ARSC HPC Users' Newsletter 389, June 27, 2008
- On the Hazards of Array Syntax, ( Or How I Achieved Six Orders of Magnitude Speedup )
- Handling Little Endian Files with XLF
- Iceberg Farewell
- Quick Tip
On the Hazards of Array Syntax, ( Or How I Achieved Six Orders of Magnitude Speedup )
[ By: Lee Higbie ]
For a few computational problems the phenomenon being modeled is completely local. What happens at one point in the model does not depend on what goes on around it. To a first order, a forest fire's burning depends on the weather and the fuel, but not on the fire's behavior a mile away, in another part of the forest. These programs, sometimes called embarrassingly parallel, are the easiest to parallelize for supercomputers because the model can easily run on many cores.
Most programs require information from neighboring points, which means that the cores running the program must communicate- the major source of speed and programming bottlenecks for many parallelized programs. For example, the weather here depends not only on the local temperature, pressure, wind speed, but also on that of the areas nearby. Wind and barometric pressure changes propagate rapidly compared to fires.
I received a program from an Outside source ("Outside" is Alaskan for "Lower 48"). It is a first order production forest fire model. We wanted to adapt it to use for the fires we have in Interior Alaska, ones that often account for more than half the acreage burned in the entire US.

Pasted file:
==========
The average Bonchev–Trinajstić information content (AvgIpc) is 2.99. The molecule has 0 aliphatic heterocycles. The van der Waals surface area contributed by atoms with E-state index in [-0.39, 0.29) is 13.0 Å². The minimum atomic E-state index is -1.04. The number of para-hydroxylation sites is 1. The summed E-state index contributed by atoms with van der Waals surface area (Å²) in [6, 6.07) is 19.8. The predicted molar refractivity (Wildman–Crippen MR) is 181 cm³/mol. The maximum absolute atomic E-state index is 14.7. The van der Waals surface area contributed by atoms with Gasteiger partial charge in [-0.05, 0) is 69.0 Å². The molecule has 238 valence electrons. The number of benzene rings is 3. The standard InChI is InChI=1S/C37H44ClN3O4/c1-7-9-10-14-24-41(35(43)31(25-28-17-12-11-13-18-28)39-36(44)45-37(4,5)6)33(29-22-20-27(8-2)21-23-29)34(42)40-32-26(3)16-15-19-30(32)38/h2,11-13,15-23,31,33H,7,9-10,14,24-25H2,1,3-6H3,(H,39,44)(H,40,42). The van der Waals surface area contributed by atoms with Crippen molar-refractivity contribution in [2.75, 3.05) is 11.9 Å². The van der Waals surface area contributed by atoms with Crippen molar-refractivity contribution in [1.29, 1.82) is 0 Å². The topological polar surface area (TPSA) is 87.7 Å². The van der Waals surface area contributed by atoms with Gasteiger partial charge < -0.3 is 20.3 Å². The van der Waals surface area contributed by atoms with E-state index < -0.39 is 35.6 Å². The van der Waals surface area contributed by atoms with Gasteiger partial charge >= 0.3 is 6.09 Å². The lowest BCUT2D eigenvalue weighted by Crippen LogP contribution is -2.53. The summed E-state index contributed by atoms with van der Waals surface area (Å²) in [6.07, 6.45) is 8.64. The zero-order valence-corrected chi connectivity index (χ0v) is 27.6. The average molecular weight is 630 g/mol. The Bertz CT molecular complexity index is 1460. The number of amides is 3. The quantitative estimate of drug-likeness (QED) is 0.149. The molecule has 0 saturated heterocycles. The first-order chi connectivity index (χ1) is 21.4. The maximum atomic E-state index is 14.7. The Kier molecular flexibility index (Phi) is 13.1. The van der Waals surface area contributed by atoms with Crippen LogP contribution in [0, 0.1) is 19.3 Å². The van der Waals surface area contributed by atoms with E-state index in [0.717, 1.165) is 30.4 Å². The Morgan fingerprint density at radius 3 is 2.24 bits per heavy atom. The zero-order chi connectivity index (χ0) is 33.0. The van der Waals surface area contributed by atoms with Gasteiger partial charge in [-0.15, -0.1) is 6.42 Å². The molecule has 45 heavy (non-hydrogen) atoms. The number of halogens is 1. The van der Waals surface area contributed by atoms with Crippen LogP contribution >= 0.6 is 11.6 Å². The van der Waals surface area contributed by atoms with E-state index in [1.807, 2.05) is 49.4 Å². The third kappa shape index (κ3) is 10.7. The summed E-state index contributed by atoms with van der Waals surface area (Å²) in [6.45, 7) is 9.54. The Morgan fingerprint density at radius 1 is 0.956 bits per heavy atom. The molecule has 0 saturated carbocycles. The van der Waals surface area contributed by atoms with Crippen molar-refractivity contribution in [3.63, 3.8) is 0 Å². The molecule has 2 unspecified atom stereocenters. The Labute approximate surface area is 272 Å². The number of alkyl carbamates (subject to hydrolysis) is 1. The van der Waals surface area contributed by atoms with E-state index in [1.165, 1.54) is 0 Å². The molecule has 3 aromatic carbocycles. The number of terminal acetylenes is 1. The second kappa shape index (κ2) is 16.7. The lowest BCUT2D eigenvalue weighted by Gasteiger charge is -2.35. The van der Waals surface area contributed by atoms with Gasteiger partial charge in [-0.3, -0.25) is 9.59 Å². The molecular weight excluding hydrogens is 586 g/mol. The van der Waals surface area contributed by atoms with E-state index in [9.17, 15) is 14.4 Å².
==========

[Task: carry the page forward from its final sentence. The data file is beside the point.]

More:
In the middle of this fortran code, inside the main triply nested loop, is the innocuous looking code block:
MC1 = 1.03*EMC where ( PCP > 2. ) MC1 = 35. end where where ( MC1 < 1. ) MC1 = 1. end where
After changing the geometry for the larger region needed for Alaska; updating the grid to use 1 km cells; and changing to a projection that is more suitable for our latitude, I had a program grid with about 2.7M grid cells instead of the original 10K. In the course of modifying the program, we also changed from 24 time cells to 49.
I ran the program. It bombed when it ran out of time, so I started a performance analysis. With gprof I quickly found that the main routine accounted for nearly all the execution time. After inserting a few:
call cpu_time(time) print *, [ cumulative elapsed time in code block]
I isolated the time to those simple lines above. Twice I had ignored them--no loop, nothing much going on. Right? Wrong!
I changed them slightly to:
real, dimension(1800, 1500, 49) :: PCP, mc1, EMC ... where ( PCP > 2. ) mc1 = 35. else where mc1 = max(1, 1.03 * EMC) end where
I figured this would stop trashing the cache and reduce storing the elements of the array mc1, to one store per element. This change sped up the loop nest by about a factor of three, pretty good for an hour's work. But still on the order of a second per innermost loop iteration.
But, I kept thinking about the physics. The inner pair of loops was working on the mesh's 2.7 M grid cells, why would any cell require more than a second's worth of computation? And if you do the arithmetic, that works out to a couple core-weeks of CPU time, still far from feasible for a production code that should run daily or twice daily during the fire season. Even using all of Midnight's 2312 cores, it would take thousands of seconds. Embarrassing.